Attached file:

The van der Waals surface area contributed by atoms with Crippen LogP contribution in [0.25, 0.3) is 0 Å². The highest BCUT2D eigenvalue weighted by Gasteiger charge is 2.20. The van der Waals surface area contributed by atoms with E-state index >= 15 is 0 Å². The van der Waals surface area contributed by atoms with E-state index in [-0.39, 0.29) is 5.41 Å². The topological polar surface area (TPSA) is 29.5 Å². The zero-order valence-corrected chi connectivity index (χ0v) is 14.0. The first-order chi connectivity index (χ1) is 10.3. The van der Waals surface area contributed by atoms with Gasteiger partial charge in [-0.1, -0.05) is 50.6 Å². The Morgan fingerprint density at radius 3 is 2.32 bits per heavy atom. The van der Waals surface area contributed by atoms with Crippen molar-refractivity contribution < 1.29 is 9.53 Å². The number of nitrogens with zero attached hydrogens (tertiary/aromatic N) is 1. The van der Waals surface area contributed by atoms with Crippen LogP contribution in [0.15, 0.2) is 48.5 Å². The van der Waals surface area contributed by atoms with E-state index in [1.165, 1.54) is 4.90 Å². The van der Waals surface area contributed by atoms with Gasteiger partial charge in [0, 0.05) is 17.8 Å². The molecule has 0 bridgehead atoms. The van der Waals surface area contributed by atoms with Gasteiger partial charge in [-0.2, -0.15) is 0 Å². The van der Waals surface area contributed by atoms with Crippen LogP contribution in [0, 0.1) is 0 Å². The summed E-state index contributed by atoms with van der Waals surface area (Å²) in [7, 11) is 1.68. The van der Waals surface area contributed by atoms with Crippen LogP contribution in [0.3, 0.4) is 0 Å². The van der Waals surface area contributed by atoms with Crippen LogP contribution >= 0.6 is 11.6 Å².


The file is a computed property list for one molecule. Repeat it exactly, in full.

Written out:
The van der Waals surface area contributed by atoms with Crippen LogP contribution in [0.25, 0.3) is 0 Å². The highest BCUT2D eigenvalue weighted by Gasteiger charge is 2.20. The van der Waals surface area contributed by atoms with E-state index >= 15 is 0 Å². The van der Waals surface area contributed by atoms with E-state index in [-0.39, 0.29) is 5.41 Å². The topological polar surface area (TPSA) is 29.5 Å². The zero-order valence-corrected chi connectivity index (χ0v) is 14.0. The first-order chi connectivity index (χ1) is 10.3. The van der Waals surface area contributed by atoms with Gasteiger partial charge in [-0.1, -0.05) is 50.6 Å². The Morgan fingerprint density at radius 3 is 2.32 bits per heavy atom. The van der Waals surface area contributed by atoms with Crippen molar-refractivity contribution < 1.29 is 9.53 Å². The number of nitrogens with zero attached hydrogens (tertiary/aromatic N) is 1. The van der Waals surface area contributed by atoms with Crippen LogP contribution in [0.15, 0.2) is 48.5 Å². The van der Waals surface area contributed by atoms with E-state index in [1.165, 1.54) is 4.90 Å². The van der Waals surface area contributed by atoms with Gasteiger partial charge in [0, 0.05) is 17.8 Å². The molecule has 0 bridgehead atoms. The van der Waals surface area contributed by atoms with Gasteiger partial charge in [-0.2, -0.15) is 0 Å². The van der Waals surface area contributed by atoms with Crippen LogP contribution in [0, 0.1) is 0 Å². The summed E-state index contributed by atoms with van der Waals surface area (Å²) in [7, 11) is 1.68. The van der Waals surface area contributed by atoms with Crippen LogP contribution in [0.3, 0.4) is 0 Å². The van der Waals surface area contributed by atoms with Crippen LogP contribution >= 0.6 is 11.6 Å².